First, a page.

Strict building safety regulations and increased interest in energy efficiency are creating demand for specialty engineering services and attracting interest from private equity firms, despite high competition in this fragmented industry.
In an effort to capitalize on the opportunity, Detroit-based Huron Capital Partners has taken a buy-and-build approach, investing in smaller companies within specialty niches, such as fire and life-safety detection systems, energy efficiency solutions, and fire suppression and HVAC systems.
Huron was attracted to the industry, in part, because of the consistent drivers of demand, says Sean Roberts, a partner at the firm. Strict building codes require regular renovations and upgrades to fire systems, which create a steady stream of revenue for the companies that service these needs. Meanwhile, property owners are increasingly investing in technology that can improve energy efficiency, such as sensors that detect a building’s occupancy levels, motion and temperature.
One Huron portfolio company, Albireo Energy, provides energy efficiency and smart building services, and it helps design automation systems that enable owners to monitor energy usage from a remote location. According to Roberts, those remote monitoring services provide a consistent source of recurring revenue.
The market for specialty engineering services spans both new buildings and those in need of retrofitting, says Michele McHale, a partner with Plante Moran, an audit, tax and consulting firm that has worked on more than 40 engineering services transactions, including with Huron. Managers have good reason to pay for property enhancements, she adds. “The U.S. is flush with residential and commercial buildings, and owners of buildings are incentivized to keep the occupancy rate up by adding lifestyle conveniences that are attractive to tenants.”
“People and culture make all the difference. You have to get the people and culture part right.”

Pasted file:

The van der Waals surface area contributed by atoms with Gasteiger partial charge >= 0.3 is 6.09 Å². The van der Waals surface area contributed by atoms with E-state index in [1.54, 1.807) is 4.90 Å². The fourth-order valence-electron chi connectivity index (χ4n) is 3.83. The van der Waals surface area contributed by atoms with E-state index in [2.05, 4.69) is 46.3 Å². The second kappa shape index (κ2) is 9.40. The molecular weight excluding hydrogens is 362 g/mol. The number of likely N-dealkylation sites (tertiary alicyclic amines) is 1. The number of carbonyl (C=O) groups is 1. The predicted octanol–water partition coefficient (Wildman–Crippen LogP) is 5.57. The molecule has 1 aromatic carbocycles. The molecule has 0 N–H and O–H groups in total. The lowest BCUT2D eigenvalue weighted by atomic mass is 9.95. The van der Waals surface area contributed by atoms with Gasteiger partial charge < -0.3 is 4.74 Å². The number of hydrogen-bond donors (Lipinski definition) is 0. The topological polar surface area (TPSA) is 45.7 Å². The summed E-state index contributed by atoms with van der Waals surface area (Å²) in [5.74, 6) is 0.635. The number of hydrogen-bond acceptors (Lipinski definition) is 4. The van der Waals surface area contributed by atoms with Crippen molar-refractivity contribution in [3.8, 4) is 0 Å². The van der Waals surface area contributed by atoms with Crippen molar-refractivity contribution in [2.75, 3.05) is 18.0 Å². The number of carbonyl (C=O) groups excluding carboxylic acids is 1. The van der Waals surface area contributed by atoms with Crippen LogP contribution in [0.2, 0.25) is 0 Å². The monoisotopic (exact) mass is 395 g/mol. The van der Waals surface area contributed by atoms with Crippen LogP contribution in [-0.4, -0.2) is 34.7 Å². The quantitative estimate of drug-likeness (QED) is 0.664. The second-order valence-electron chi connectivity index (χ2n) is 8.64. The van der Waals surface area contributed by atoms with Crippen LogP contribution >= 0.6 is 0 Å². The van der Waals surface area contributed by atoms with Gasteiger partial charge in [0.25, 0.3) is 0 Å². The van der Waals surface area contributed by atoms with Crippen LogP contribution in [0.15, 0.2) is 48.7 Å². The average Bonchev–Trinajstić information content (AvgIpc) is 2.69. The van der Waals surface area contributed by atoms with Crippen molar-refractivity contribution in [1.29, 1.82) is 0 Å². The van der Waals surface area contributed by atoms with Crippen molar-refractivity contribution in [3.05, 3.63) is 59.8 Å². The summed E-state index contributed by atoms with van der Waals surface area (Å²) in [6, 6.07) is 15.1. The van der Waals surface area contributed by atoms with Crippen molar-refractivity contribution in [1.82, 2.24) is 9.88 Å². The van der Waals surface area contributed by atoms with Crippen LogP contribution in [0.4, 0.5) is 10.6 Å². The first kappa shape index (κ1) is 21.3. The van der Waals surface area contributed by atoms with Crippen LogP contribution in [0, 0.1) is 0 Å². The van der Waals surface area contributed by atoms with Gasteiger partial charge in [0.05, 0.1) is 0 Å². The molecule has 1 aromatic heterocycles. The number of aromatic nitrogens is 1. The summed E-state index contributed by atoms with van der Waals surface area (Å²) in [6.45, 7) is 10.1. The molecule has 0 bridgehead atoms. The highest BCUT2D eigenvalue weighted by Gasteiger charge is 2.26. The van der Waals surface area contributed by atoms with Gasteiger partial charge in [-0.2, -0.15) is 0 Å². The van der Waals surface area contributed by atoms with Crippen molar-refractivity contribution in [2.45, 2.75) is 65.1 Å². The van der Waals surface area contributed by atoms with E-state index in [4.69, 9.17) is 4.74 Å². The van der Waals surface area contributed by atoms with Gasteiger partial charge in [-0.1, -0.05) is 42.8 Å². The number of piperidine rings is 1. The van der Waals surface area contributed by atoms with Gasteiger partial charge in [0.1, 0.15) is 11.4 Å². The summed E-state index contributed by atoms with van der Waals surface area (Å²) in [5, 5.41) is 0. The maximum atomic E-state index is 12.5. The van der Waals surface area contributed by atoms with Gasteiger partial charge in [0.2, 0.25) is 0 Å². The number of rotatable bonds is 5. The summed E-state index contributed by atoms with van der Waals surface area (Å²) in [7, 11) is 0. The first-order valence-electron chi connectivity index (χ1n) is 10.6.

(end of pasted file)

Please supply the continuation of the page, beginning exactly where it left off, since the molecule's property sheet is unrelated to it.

Partner, Huron Capital Partners
A Fragmented Industry
Investors have recognized the industry’s appeal, and that has created a challenge: more competition for deals. The engineering services industry is highly fragmented, which can further complicate the search for acquisition opportunities.
“There are lots of great small companies out there, but it creates a challenge in that you have to go find them, you have to convince the owner to do a transaction with you, you have to make sure there’s a mutual interest in joining your organization,” Roberts says. “You’ve got to spend a lot of time on the road having meetings with business owners.”
There are accounting challenges, too. Small engineering services companies are often not GAAP compliant, particularly in the area of revenue recognition. These issues typically center around long-term contracts where the company should be recognizing revenue using the percentage of completion or proportional performance method and deferred revenue related to maintenance contracts, McHale says. In addition, in a buy-and-build context, integration of systems and processes can also present an obstacle. Each company may have different IT systems and operation processes, for example, and investors should be prepared to help them adopt a single platform, she says.
Creating value in an engineering services business starts with a strong team, according to Roberts. He cites the example of industry veteran Terry Heath, with whom Huron partnered to lead its fire-safety business Sciens Building Solutions. Heath had strong relationships in the industry, which helped give the company credibility with employees, customers and owners of potential add-on acquisitions.
Employees throughout the organization—not just the management team—are a key asset in the engineering services industry for their skills and industry relationships, Roberts says, and that has shaped Huron’s approach to acquisitions.
“People and culture make all the difference,” he says. “You have to get the people and culture part right.”
Kathryn Mulligan is the editor-in-chief of Middle Market Growth.